• 1
    Is adult host acceptance based on the perception of plant surface compounds?
  • 2
    How is adult host acceptance inherited?
  • 3
    Is there, in addition to genetic effects, also an induced epigenetic effect of larval diet on the adult host acceptance of F1 hybrids?

Materials and methods

  1. Top of page
  2. Abstract
  3. Introduction
  4. Materials and methods
  5. Results
  6. Discussion
  7. Acknowledgements
  8. References

Production of intraspecific controls, F1, and BC hybrid crosses

Insects for the production of interspecific hybrids and intraspecific crosses were collected in the field in the Netherlands as fifth instars on their host plants; Y. cagnagellus and Y. padellus in Wassenaar on E. europaeus and C. monogyna, respectively, and Y. malinellus in Amsterdam on M. domestica. Larvae were kept in glass jars (20 cm high, 11 cm diameter) or plastic cages (45 cm high, 20 cm diameter) at room temperature and under a natural light regime (June–July), and fed with fresh leaves of their hosts ad libitum until pupation. Pupae were put individually in glass vials (8 cm long and 2.1 cm in diameter), closed with cotton wool plugs, and stored at 18 °C (Y. padellus) or 24 °C (Y. cagnagellus and Y. malinellus) under a L16:D8 photoperiod. Yponomeuta cagnagellus and Y. malinellus reach sexual maturity about 2 weeks after eclosion, while Y. padellus takes about 1 week (Hendrikse, 1979). The higher storage temperature for Y. cagnagellus and Y. malinellus pupae thus synchronised their sexual development with that of Y. padellus.

Eclosed adults were sexed, and one male and one female were put in a vial for 1–2 weeks at 18 °C and under L16:D8. A solution of 1% vol/vol honey in water was provided in a 1% w/v agar medium. Males and females of the three species were combined to produce intraspecific crosses, reciprocal interspecific F1 hybrids, and backcross hybrids. Reciprocal backcross hybrids were made by crossing F1 (Y. padellus× Y. cagnagellus) (in all crosses the female parent is given first) with laboratory-reared Y. cagnagellus or Y. padellus. Gravid females of all cross types were individually allowed to oviposit in a no-choice situation on the twigs of potted plants in a greenhouse (20–25 °C, natural light regime of August–September), in Perspex cylinders (15 cm high and 4 cm in diameter, closed with cotton wool plugs at both ends), or in groups of five moths in cotton gauze sleeves (1 mm mesh size). Prunus spinosa was used for the oviposition of Y. padellus, as this is its preferred host (Gerrits-Heybroek et al., 1978; Kooi et al., 1991), Y. cagnagellus and F1 hybrid females were given E. europaeus, and Y. malinellus oviposited on M. domestica. Small ermine moths do not respond well to the manipulation of their univoltine life cycle. Therefore, the potted plants containing hibernacula of all cross types were stored in total darkness at 4 °C for a minimum of 4 months, creating an artificial winter diapause.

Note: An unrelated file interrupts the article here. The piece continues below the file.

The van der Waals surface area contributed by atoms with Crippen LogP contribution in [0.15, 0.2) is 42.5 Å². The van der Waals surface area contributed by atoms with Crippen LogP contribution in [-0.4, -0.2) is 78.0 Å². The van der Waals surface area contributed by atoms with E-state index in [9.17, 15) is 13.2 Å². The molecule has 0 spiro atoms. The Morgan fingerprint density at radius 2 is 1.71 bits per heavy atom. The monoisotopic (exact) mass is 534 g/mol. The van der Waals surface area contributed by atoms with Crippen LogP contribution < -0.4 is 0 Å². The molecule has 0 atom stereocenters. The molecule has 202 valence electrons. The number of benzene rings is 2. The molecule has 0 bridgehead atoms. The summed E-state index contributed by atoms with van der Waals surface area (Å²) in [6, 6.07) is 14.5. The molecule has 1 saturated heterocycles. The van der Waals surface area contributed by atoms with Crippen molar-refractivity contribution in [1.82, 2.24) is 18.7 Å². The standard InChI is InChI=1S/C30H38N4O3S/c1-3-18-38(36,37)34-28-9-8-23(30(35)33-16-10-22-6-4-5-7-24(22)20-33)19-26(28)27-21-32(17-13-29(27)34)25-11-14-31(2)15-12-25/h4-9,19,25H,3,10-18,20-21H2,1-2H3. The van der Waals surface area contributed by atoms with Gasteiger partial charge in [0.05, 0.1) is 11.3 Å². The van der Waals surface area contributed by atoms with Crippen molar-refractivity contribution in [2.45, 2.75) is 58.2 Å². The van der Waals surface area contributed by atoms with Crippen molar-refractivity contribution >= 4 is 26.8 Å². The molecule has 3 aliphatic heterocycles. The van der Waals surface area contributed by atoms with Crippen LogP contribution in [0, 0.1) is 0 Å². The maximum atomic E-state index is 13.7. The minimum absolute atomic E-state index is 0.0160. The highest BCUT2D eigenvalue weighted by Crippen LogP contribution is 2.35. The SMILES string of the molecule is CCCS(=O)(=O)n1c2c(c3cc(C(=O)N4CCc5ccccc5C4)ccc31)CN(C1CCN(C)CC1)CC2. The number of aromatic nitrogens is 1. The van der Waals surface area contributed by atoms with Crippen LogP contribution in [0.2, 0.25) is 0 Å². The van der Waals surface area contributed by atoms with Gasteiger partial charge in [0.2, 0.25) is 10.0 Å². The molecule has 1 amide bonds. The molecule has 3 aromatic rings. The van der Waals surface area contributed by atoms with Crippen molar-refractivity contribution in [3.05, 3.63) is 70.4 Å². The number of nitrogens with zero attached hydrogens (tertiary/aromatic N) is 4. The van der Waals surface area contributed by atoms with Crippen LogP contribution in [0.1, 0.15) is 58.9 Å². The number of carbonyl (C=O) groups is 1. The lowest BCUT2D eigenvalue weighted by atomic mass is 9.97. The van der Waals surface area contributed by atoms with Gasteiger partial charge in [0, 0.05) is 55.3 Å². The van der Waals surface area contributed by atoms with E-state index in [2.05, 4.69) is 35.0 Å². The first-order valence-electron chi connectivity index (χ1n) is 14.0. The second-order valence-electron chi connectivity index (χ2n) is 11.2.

Rearing of intraspecific controls, F1, and BC hybrids

All laboratory-produced larvae were reared in plastic Petri dishes (2.5 cm high, 10 cm diameter) at 18 °C and under a L16:D8 photoperiod. Intraspecific crosses were given leaves of E. europaeus for Y. cagnagellus, P. spinosa for Y. padellus, and M. domestica for Y. malinellus. F1 hybrid larvae were provided with leaves of both parental hosts. Backcross hybrids were reared on the host of the backcross parent species. Sample sizes were kept at between 10 and 30 first stadium larvae per Petri dish. When larvae reached the L5 stage, the rearing groups were split into two if necessary, with a maximum of 15 L5 per Petri dish. This procedure ensured that larvae could feed ad libitum at all times, and that L5 larvae of all species had similar group sizes (between 10 and 15).

After pupation, cocoons were put individually into clean glass vials. Eclosed adults were treated in the same manner as their parents prior to the oviposition experiments. Each female was mated to a brother or – sporadically – to a male of another family, but of the same cross type and larval diet.